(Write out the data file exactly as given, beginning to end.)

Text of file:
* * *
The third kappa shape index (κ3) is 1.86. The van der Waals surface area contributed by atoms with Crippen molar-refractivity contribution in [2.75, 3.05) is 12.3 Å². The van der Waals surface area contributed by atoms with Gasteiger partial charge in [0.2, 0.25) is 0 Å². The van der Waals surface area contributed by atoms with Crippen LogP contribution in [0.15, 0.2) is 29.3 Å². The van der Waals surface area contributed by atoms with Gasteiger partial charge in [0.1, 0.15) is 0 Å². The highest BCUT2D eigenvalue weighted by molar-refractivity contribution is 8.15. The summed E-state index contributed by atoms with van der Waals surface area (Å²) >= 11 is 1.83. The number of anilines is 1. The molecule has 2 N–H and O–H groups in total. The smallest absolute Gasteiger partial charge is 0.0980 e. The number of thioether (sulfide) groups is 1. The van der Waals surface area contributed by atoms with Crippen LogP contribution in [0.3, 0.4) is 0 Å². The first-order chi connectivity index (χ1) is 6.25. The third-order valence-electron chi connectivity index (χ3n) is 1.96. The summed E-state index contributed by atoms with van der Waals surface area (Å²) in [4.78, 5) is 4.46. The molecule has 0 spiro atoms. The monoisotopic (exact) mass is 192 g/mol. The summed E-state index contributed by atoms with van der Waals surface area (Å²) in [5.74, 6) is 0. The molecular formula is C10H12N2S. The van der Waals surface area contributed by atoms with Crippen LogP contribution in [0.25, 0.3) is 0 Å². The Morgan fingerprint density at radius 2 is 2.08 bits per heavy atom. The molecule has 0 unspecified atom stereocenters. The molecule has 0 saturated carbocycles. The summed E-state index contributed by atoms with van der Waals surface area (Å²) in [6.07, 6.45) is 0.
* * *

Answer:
The third kappa shape index (κ3) is 1.86. The van der Waals surface area contributed by atoms with Crippen molar-refractivity contribution in [2.75, 3.05) is 12.3 Å². The van der Waals surface area contributed by atoms with Gasteiger partial charge in [0.2, 0.25) is 0 Å². The van der Waals surface area contributed by atoms with Crippen LogP contribution in [0.15, 0.2) is 29.3 Å². The van der Waals surface area contributed by atoms with Gasteiger partial charge in [0.1, 0.15) is 0 Å². The highest BCUT2D eigenvalue weighted by molar-refractivity contribution is 8.15. The summed E-state index contributed by atoms with van der Waals surface area (Å²) >= 11 is 1.83. The number of anilines is 1. The molecule has 2 N–H and O–H groups in total. The smallest absolute Gasteiger partial charge is 0.0980 e. The number of thioether (sulfide) groups is 1. The van der Waals surface area contributed by atoms with Crippen LogP contribution in [0.3, 0.4) is 0 Å². The first-order chi connectivity index (χ1) is 6.25. The third-order valence-electron chi connectivity index (χ3n) is 1.96. The summed E-state index contributed by atoms with van der Waals surface area (Å²) in [4.78, 5) is 4.46. The molecule has 0 spiro atoms. The monoisotopic (exact) mass is 192 g/mol. The summed E-state index contributed by atoms with van der Waals surface area (Å²) in [5.74, 6) is 0. The molecular formula is C10H12N2S. The van der Waals surface area contributed by atoms with Crippen LogP contribution in [0.25, 0.3) is 0 Å². The Morgan fingerprint density at radius 2 is 2.08 bits per heavy atom. The molecule has 0 unspecified atom stereocenters. The molecule has 0 saturated carbocycles. The summed E-state index contributed by atoms with van der Waals surface area (Å²) in [6.07, 6.45) is 0.